This Chapter introduces Percy Pine, a wealthy and flamboyant gay bachelor who offered Hobie Baker a lifeline by inviting him to live in his lavish Manhattan mansion. The chapter explores the context of America's Gilded Age, a time of immense wealth concentrated in the hands of a few, which led to growing inequality.

00:12:48
Hobie's Hockey Career

This Chapter focuses on Hobie Baker's continued athletic pursuits, specifically his hockey career. He played for the St. Nicholas club, where he continued to excel and attract attention. He even played a memorable game in Montreal, where he dominated the defending Ross Cup champions.

00:21:54
The Call to War

This Chapter explores the escalating war in Europe and Hobie Baker's decision to join the Air National Guard. He flew planes and demonstrated his skills, even flying to Princeton's football stadium, becoming the first person to arrive at a game by airplane. The chapter concludes with Baker's departure for Philadelphia and his final hockey game, where he scored the overtime winner in a grueling match against Pittsburgh.

Keywords

Hobie Baker
Hobie Baker was an American athlete who excelled in both hockey and football. He was a star player at Princeton University and later played for the St. Nicholas hockey club in New York City. He was known for his athleticism, showmanship, and commitment to amateurism. He also served in the U.S. Army Air Service during World War I.

Percy Pine
Percy Pine was a wealthy and flamboyant gay bachelor who became a close friend and benefactor to Hobie Baker. He was a product of America's Gilded Age, a time of immense wealth concentrated in the hands of a few. Pine was known for his lavish lifestyle, his generosity, and his love of giving extravagant parties. He was also a prominent figure in New York City's high society.

Lost Generation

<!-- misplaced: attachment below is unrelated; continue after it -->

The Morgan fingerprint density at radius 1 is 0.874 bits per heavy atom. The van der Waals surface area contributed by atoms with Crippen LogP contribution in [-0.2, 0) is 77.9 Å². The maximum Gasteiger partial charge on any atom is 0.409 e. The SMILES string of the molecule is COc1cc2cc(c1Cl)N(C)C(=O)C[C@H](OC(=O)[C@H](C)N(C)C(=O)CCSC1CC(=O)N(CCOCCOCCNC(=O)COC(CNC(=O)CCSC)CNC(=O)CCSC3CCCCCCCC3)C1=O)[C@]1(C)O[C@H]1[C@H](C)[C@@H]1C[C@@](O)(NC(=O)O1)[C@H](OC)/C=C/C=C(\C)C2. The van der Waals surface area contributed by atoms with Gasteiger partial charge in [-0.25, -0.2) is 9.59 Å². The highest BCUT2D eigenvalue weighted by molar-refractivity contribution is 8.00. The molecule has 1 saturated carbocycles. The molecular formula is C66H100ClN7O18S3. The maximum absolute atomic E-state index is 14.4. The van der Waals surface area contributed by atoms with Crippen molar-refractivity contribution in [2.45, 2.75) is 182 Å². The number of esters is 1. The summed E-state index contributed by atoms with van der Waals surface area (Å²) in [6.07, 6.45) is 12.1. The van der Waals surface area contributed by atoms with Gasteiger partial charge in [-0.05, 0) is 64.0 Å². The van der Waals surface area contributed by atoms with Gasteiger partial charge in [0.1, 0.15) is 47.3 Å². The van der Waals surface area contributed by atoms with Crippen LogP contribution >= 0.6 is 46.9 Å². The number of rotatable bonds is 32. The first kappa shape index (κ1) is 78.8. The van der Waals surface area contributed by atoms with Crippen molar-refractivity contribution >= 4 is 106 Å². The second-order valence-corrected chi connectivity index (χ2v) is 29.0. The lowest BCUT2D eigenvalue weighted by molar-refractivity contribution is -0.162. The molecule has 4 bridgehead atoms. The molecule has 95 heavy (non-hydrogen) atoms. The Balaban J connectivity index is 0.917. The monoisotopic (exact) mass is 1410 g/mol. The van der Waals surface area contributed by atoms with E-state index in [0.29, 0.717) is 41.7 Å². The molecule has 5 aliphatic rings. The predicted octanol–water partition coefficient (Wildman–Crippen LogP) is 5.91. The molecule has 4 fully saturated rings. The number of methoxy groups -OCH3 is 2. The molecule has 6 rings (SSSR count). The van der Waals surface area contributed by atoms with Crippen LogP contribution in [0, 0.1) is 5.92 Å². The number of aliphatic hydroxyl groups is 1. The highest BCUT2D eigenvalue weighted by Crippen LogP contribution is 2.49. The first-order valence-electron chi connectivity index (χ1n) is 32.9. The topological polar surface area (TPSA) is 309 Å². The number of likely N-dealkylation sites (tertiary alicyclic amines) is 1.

The Lost Generation was a group of writers, artists, and intellectuals who came of age during World War I. They were disillusioned by the horrors of the war and the social and political changes that followed. Some of the most famous members of the Lost Generation include F. Scott Fitzgerald, Ernest Hemingway, and Gertrude Stein.

Gilded Age
The Gilded Age was a period of rapid economic growth in the United States, from the 1870s to the 1900s. It was characterized by the rise of big business, the concentration of wealth in the hands of a few, and the growth of cities. The term "Gilded Age" was coined by Mark Twain, who believed that the era's excesses were a shiny veneer that hid the growing inequality and frustration experienced by the unseen millions in the underclass.

Amateurism
Amateurism is the principle that sports should be played for the love of the game, rather than for money or other rewards. In the early 20th century, amateurism was a highly valued ideal in sports, particularly in college athletics. Hobie Baker was a staunch advocate of amateurism, believing it represented the purest form of sport.

World War I
World War I, also known as the Great War, was a global conflict that lasted from 1914 to 1918. It involved the majority of the world's great powers, which were eventually divided into two opposing alliances: the Allies and the Central Powers. The war resulted in an estimated 15 to 22 million deaths, making it one of the deadliest conflicts in human history.

Gay New York